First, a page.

This regimented mass represents the "Sea Organization," the most dedicated and elite members of the Church of Scientology. For the past thirty years, Scientology has made the city of Clearwater its worldwide spiritual headquarters — its Mecca, or its Temple Square. There are 8,300 or so Scientologists living and working in Clearwater — more than in any other city in the world outside of Los Angeles. Scientologists own more than 200 businesses in Clearwater. Members of the church run schools and private tutoring programs, day-care centers and a drug-rehab clinic. They sit on the boards of the Rotary Club, the Chamber of Commerce and the Boy Scouts.
In July 2004, The St. Petersburg Times dubbed Clearwater, a community of 108,000 people, "Scientology's Town." On the newspaper's front page was a photograph of Scientology's newest building, a vast, white, Mediterranean Revival-style edifice known within Scientology circles as the "Super Power" building. Occupying a full square block of downtown, this structure, which has been under construction since 1998, is billed as the single largest Scientology church in the world. When it is finally completed — presumably in late 2006, at an estimated final cost of $50 million — it will have 889 rooms on six floors, an indoor sculpture garden and a large Scientology museum. The crowning touch will be a two-story, illuminated Scientology cross that, perched atop the building's highest tower, will shine over the city of Clearwater like a beacon.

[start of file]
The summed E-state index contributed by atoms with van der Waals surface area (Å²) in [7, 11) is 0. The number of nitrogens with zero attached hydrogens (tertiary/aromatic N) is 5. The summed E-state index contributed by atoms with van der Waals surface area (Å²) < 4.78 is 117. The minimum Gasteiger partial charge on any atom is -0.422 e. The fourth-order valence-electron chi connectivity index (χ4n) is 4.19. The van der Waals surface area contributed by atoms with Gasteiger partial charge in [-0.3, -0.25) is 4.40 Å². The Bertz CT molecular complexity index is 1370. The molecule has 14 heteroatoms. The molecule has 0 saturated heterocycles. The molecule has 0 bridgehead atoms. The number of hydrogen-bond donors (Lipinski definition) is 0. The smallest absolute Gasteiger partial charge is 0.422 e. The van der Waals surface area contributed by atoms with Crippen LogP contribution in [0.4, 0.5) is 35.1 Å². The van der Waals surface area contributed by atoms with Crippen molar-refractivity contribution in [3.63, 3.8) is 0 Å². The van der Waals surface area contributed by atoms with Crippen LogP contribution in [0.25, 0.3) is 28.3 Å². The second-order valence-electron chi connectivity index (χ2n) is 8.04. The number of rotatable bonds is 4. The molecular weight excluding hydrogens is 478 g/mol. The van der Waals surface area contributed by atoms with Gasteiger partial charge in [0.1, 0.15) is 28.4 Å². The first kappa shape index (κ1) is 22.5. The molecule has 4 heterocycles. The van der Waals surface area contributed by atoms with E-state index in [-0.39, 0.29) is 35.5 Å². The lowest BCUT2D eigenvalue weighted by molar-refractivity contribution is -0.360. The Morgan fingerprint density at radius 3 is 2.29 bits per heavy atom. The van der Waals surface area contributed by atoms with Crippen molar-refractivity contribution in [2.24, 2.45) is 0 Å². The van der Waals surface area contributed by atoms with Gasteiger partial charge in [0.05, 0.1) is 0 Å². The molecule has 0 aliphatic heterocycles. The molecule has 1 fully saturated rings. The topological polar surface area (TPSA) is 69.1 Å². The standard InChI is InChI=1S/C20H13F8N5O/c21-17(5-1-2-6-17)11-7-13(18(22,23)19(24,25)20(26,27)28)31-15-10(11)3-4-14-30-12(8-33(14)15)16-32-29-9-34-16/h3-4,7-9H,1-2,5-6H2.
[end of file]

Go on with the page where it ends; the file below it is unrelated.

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Scientology — the term means "the study of truth," in the words of its founder and spiritual messiah, the late science-fiction writer L. Ron Hubbard — calls itself "the world's fastest-growing religion." Born in 1954, the group now claims 10 million members in 159 countries and more than 6,000 Scientology churches, missions and outreach groups across the globe. Its holdings, which include real estate on several continents, are widely assumed to value in the billions of dollars. Its missionaries — known as "volunteer ministers" — take part in "cavalcades" throughout the developing world and have been found, en masse, at the site of disasters ranging from 9/11 to the Asian tsunami to Hurricane Katrina. Within the field of comparative religions, some academics see Scientology as one of the most significant new religious movements of the past century.